Psalm 23:1-6

A Psalm of David.

1 The Lord is my shepherd;
I shall not want.

He makes me to lie down in green pastures;
He leads me beside the still waters.

He restores my soul;
He leads me in the paths of righteousness
For His name’s sake.

Yea, though I walk through the valley of the shadow of death,
I will fear no evil;
For You are with me;
Your rod and Your staff, they comfort me.

You prepare a table before me in the presence of my enemies;
You anoint my head with oil;
My cup runs over.

Surely goodness and mercy shall follow me
All the days of my life;
And I will dwell in the house of the Lord

 Lord (v.1 and 6) = Jehovah

shepherd (v.1) — David metaphorically describes God as a shepherd — a profession with which David was intimately familiar (see 1 Samuel 16:11, 19; 17:20). This metaphor is employed frequently either by or for God throughout the Old Testament (e.g., Genesis 48:15; 49:24; Psalms 28:9; 80:1; Isaiah 40:11) as well as by Christ for Himself (hence another intimation of His deity, since this metaphor is predominantly applied to God in the Old Testament) in the New Testament (in Matthew 26:31; John 10:2ff.; as well as for Christ in Matthew 2:6; Hebrews 13:20; 1 Peter 2:25; 5:4, Revelation 7:17). — Wechsler, page 76.

David begins by describing how God fully provides for the spiritual needs of His sheep, which need, in its most foundational aspect, is typically represented by the notion of “rest” or “being set (by God) at rest.” That such is intended here is indicated by the phrase typically translated “quiet (or ‘still’) waters,” yet which literally means “waters of rest” in which the Hebrew word for “rest” (in the plural for emphasis) is precisely that which is used elsewhere to denote spiritual rest (i.e., salvation, relationship with God; as in Psalm 95:11 with Hebrews 4:1-10) and the verbal form of which is used to denote the ideally intended state of man in to which He “put” Adam in Genesis 2:15. David is not asserting here that God always provides (in this lifetime, at least) for the believer’s physical need, but rather that He will always supply what is necessary fro the believer to move along in the path of righteousness for His name’s sake — i.e., for His glory and consistent with His plan, not necessarily our own. — Wechsler, pages 76-77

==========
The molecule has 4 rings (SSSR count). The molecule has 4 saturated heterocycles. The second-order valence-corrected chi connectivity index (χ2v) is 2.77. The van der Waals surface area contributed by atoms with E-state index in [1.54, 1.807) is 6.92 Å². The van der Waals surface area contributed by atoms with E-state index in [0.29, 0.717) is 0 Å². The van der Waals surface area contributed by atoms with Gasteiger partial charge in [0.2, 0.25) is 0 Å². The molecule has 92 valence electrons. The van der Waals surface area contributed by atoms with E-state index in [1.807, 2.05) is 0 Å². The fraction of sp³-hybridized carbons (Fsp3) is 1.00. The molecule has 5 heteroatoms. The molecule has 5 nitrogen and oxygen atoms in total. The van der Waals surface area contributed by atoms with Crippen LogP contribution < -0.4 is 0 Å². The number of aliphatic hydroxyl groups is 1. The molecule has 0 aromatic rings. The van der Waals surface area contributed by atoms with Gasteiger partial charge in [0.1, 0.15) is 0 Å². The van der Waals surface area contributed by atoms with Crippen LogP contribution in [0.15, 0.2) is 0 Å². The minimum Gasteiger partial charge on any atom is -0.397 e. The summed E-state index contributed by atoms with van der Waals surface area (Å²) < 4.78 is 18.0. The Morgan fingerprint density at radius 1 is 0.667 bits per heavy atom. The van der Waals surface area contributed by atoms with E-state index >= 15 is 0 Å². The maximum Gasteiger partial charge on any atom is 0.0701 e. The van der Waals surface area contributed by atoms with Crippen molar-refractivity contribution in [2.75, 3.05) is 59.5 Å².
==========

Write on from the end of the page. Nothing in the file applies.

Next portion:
paths of righteousness (v.3) —could be translated “right paths”

His name’s sake (v.3) — in harmony with His revealed nature

rod (v.4) — for defense or correction

staff (v.4) — for support

a table … in the presence of my enemies (v.5) — This seems to indicate that God will care for us, even when surrounded by enemies, and they will be unable to prevent it or disturb it.

anoint (v.5) = lit. “make fat” — an indication of abundance

anoint with oil (v.5) — None of my commentaries explained this, so I looked it up on the Internet. I found several sites that state that shepherds would pour oil over sheep’s heads to keep flies from entering the nose and ears. Supposedly, flies could cause sheep so much distress that they would but their heads against rocks to rid themselves of the irritation and cause themselves injuries. In other places, this was said to refer to oils and perfumes that hosts would pour over the heads of honored guests at their table, which in the context of this particular verse seems to make more sense.

It is David’s confidence in the receipt of this future inheritance, guaranteed by God’s unshakable goodness and lovingkindness (v.6), that brings him comfort in this life, regardless of the situation.

lovingkindness (v.6) — specifically denotes the expression of God’s covenant love — i.e., His faithful and continual expression of what si best for those whom He views as His own under the promise of the Abrahamic covenant (see Genesis 12:1-3). — Wechsler, pages 32-33.

follow (v.6) — The paternal aspect of the relationship between the Divine Shepherd and His sheep is underscored by the specific choice of the verb “pursue” (not “follow”) in the clause “goodness and lovingkindness will pursue me” — which is the same verb elsewhere used to describe the active pursuit of one army by another (as in 1 Samuel 17:52). — Wechsler, page 78

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